Some people hesitate to have their varicose veins evaluated and treated because they are concerned about pain, recovery times, possible scarring and the expense. Fortunately, many of those concerns can be alleviated for most people.

One of the most innovative treatments available to treat varicose veins is the minimally invasive Venefit (Radiofrequency Ablation of the Vein)*, formerly known as the VNUS Closure technique. Not only are pain and scarring minimized, but recovery times are typically much faster. Patients usually walk out the door shortly after the surgery. In fact, 98% of Venefit patients would recommend the treatment to a friend or family member with similar leg vein problems. As far as cost is concerned, if an individual has varicose veins severe enough to need surgical treatment, it is usually considered to be a medical condition – in many cases, this means that Medicare or insurance will cover the cost.

Venefit is a minimally invasive procedure that uses RF ablation to heat and shrink the vein in a controlled manner. Once the area is numb, a thin catheter (a tube even smaller than a coffee stirrer) is threaded into the damaged or diseased vein using a single needlestick. Proper placement of the catheter is assisted by the use of duplex ultrasound (similar to that used for obstetrical ultrasounds). The catheter delivers radiofrequency or microwave energy to the vein wall, causing the vein to heat up, collapse and seal shut.

After the diseased vein is closed, nearby healthy veins take over and empty the blood from your legs. Once normal blood flow is re-established, symptoms quickly improve. The procedure is less painful than some options and usually leaves the patient with little (if any) bruising, scarring or swelling, and most patients can return to normal activities almost immediately.

This is just one of many options available to patients today. Fortunately, the vascular specialists of Peoria Vein Center are experienced in many different procedures and can recommend the most appropriate treatment for each patient.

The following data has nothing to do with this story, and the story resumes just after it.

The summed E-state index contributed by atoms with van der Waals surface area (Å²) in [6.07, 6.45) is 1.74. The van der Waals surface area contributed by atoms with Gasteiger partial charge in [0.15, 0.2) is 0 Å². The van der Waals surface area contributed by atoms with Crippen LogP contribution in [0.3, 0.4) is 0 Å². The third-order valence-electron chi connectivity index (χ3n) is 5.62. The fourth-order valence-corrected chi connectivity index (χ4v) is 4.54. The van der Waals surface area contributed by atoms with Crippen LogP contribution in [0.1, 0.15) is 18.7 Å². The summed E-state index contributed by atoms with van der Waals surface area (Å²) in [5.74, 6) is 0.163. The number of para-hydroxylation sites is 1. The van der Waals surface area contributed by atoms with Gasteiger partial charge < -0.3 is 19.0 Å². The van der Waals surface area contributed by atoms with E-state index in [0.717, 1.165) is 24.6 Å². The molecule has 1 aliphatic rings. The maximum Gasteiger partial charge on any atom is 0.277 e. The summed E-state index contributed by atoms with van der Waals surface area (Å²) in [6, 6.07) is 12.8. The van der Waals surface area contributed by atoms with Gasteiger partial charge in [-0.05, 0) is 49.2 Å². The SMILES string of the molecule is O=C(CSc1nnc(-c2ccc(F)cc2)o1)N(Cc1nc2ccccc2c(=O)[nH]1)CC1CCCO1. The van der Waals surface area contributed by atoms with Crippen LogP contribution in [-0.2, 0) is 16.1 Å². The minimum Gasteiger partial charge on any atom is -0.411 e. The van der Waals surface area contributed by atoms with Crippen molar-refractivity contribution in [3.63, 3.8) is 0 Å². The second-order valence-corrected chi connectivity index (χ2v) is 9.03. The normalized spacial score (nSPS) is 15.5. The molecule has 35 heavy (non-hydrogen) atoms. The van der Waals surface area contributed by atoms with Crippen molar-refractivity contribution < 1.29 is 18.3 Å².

Individuals with a pacemaker, internal defibrillator or other active implanted device should have the vascular surgeon consult with the patient’s cardiologist and the implant’s manufacturer to determine if this procedure is a safe course of action.


* Disclaimer: The information contained in this site is for informational purposes only. It does not take the place of, nor is it intended to be, a substitute for individual medical advice, diagnosis or treatment from your physician.

  • Summary

    Type of anesthesia

    • Usually local, occasionally regional

    Length of procedure

    • 40-60 minutes

    Before the procedure

    • Let your PVC physician know what medicines and herbs you are taking
    • Avoid aspirin, ibuprofen and other NSAIDs for at least 72 hours before procedure; acetaminophen (Tylenol) is usually safe to take
    • Don't put lotion or cream on your legs the day of the procedure
    • Plan to avoid vacation / travel for two weeks after treatment

    After the procedure

    • Wear compression stockings or an elastic bandage on your leg as directed by your physician
    • Return to work and most activities in a few days (depending on your occupation)
    • Contact PVC if you have any concerns

    Side effects

    Side effects are similar to those of any surgery, including risks associated with anesthesia.

    • Bruising
    • Scarring
    • Bleeding
    • Infection
    • Nerve damage

    Insurance coverage

    • If done for cosmetic reasons, usually not covered
    • If done for medical reasons, may be covered